And, that stubbornness is a major part of the reason why peace talks (and also the Oslo agreements) never worked. There is a whole set of histories, written by Israelis and based on archival research that support the claim that Israel has not sought a just resolution to the conflict. Here I would recommend the Culture for Coexistence signatories read the books of the Israeli historian Ilan Pappe.

Given this historical Zionist attitude, what sort of “greater understanding and mutual acceptance” does Culture and Coexistence expect to accomplish by swapping the boycott for “cultural engagement”? It is a question the signatories of the open letter might address to Prime Minister Benjamin Netanyahu, who just recently was reported to have proclaimed that Israel will control all Palestinian land indefinitely.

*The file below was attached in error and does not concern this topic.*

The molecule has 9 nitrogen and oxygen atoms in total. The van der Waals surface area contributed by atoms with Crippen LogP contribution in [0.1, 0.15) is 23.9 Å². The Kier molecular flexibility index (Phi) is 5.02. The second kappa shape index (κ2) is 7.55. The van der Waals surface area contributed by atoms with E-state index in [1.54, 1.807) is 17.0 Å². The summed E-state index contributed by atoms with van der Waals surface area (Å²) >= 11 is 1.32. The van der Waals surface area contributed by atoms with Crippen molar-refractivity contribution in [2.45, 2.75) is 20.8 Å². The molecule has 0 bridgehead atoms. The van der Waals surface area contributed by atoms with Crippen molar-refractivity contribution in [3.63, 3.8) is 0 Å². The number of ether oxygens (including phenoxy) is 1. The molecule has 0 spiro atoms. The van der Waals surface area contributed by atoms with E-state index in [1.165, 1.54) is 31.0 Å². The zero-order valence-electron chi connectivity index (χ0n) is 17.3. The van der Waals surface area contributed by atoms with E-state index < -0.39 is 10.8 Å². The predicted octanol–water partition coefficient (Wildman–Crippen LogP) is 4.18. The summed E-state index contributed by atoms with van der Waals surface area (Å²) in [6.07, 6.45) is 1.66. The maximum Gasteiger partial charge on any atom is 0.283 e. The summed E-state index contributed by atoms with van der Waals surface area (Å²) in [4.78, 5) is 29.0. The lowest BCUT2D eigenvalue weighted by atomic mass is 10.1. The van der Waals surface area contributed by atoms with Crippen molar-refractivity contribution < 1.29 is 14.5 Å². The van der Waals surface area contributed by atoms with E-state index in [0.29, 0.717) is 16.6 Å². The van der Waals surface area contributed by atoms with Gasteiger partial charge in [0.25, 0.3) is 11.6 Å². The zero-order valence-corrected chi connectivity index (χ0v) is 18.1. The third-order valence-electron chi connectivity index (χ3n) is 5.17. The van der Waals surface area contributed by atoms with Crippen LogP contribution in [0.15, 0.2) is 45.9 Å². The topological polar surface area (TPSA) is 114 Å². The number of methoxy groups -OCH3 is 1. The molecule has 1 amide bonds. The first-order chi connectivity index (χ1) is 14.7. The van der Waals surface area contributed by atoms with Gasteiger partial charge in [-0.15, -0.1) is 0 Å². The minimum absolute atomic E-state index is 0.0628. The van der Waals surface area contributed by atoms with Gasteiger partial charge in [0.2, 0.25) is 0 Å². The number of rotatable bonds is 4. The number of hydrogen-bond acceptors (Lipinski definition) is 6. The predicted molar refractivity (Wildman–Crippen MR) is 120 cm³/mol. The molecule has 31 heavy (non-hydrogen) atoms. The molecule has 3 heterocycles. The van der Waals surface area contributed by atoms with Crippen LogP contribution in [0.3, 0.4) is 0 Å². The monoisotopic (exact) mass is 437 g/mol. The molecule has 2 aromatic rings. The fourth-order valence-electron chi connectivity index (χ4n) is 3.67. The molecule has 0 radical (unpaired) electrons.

The “galaxy of British artists and authors” aligned with Culture for Coexistence seems oblivious to all these contextual issues. Of course, there is a good chance that some of them are more interested in undermining the boycott of Israel than in the alleged promotion of peace through “cultural engagement.”

As the Guardian article discussing the group notes, “Some of the network’s supporters are closely aligned with Israel,” including individuals associated with Conservative Friends of Israel and Labour Friends of Israel.

Does Cultural Contact Lead to Peace?

There is another, more generic misunderstanding exhibited in the group’s statement. It is found in the letter’s closing assertion that “cultural engagement builds bridges, nurtures freedom and positive movement for change” – a position reiterated when Loraine da Costa, chairperson of the new organization, told the Guardian that “culture has a unique ability to bring people together and bridge division.”